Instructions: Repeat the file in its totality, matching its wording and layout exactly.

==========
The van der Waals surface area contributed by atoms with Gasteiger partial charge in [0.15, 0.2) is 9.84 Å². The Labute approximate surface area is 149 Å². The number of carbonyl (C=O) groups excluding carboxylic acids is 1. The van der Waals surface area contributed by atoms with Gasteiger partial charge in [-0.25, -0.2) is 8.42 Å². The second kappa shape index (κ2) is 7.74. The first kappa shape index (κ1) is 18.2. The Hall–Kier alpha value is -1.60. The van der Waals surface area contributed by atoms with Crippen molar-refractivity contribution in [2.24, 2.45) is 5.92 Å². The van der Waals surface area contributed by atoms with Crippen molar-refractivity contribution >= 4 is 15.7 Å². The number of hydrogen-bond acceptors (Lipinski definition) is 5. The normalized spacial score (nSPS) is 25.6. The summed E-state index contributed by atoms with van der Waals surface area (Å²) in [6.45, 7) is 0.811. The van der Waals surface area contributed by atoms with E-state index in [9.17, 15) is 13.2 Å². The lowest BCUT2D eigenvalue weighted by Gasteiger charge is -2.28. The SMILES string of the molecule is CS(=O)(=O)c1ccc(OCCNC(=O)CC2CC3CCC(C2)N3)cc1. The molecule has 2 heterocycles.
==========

The van der Waals surface area contributed by atoms with Gasteiger partial charge in [0.15, 0.2) is 9.84 Å². The Labute approximate surface area is 149 Å². The number of carbonyl (C=O) groups excluding carboxylic acids is 1. The van der Waals surface area contributed by atoms with Gasteiger partial charge in [-0.25, -0.2) is 8.42 Å². The second kappa shape index (κ2) is 7.74. The first kappa shape index (κ1) is 18.2. The Hall–Kier alpha value is -1.60. The van der Waals surface area contributed by atoms with Crippen molar-refractivity contribution in [2.24, 2.45) is 5.92 Å². The van der Waals surface area contributed by atoms with Crippen molar-refractivity contribution >= 4 is 15.7 Å². The number of hydrogen-bond acceptors (Lipinski definition) is 5. The normalized spacial score (nSPS) is 25.6. The summed E-state index contributed by atoms with van der Waals surface area (Å²) in [6.45, 7) is 0.811. The van der Waals surface area contributed by atoms with E-state index in [9.17, 15) is 13.2 Å². The lowest BCUT2D eigenvalue weighted by Gasteiger charge is -2.28. The SMILES string of the molecule is CS(=O)(=O)c1ccc(OCCNC(=O)CC2CC3CCC(C2)N3)cc1. The molecule has 2 heterocycles.